Rating: 2 stars
“Dead girl walking”, the boys say in the halls.
“Tell us your secret”, the girls whisper, one toilet to another.
I am that girl.
I am the space between my thighs, daylight shining through.
I am the bones they want, wired on a porcelain frame.
Lia and Cassie are best friends, wintergirls frozen in matchstick bodies, competitors in a deadly contest to see who can be the skinniest. But what comes after size zero and size double-zero? When Cassie succumbs to the demons within, Lia feels she is being haunted by her friend’s restless spirit.
Laurie Halse Anderson explores Lia’s descent into the powerful vortex of anorexia, and her painful path toward recovery.
I didn’t like this story as much as I’d hoped. Lia’s story of battling anorexia is intense. But the writing and characters made it difficult to enjoy, and I’ll tell you why shortly.
First, I’ll tell you what I do like about Wintergirls. It’s an interesting story about a girl named Lia. Dealing with issues of her own, Lia looses her best friend Cassie who she hasn’t talked to in a long time. As she’s dealing with this loss, Lia continues pushing herself to be skinner until she realizes she needs help. While this is going on, Lia gets regular visits from Cassie’s ghost who wants Lia to join her in the in-between. What I like about the story is seeing all of these different elements emerge together. While at times it doesn’t make sense, the way Laurie Halse Anderson brings it all together makes for an interesting read.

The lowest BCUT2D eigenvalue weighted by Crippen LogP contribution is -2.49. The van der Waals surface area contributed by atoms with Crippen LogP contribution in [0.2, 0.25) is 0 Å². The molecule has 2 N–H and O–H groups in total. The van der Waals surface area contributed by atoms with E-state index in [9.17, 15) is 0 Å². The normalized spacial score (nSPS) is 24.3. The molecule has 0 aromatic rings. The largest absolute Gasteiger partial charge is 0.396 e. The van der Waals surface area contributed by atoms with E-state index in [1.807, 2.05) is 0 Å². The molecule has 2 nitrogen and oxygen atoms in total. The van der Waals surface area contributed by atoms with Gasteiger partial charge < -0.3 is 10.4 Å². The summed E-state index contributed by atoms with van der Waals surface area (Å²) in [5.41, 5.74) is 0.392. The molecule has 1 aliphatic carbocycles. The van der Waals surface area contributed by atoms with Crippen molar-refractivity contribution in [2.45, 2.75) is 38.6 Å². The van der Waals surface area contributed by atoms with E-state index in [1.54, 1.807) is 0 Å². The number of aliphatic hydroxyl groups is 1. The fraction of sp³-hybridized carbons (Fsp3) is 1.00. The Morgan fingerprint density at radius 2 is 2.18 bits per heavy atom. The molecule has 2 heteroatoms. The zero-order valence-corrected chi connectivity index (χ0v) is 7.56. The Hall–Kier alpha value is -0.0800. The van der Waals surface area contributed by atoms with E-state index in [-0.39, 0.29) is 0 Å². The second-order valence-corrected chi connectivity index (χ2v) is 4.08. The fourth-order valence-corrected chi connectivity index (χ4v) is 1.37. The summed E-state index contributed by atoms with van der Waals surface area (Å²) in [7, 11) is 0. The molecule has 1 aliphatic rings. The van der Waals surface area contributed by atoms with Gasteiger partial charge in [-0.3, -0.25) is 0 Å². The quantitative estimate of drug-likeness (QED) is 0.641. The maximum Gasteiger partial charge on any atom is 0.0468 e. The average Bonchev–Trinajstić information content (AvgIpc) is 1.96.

I also like that Anderson doesn’t shy away from serious topics. In her novel Speak, which I absolutely love, she talks about rape but does it in a way where you feel like she’s really bringing awareness to the subject. So while this book is definitely not one of my favorites, I appreciate reading a story about a young girl and her struggle with anorexia. I think it’s a good way for people to become really aware of what it’s like to have an eating disorder. I especially like it because you can see it in Lia’s behavior. She’s always aware of the food she eats before she puts it in her mouth. You also see it in the way Lia’s family deals with her eating disorder. They are worried about her well-being throughout that they are keeping track of her weight, hoping to get her back to health again.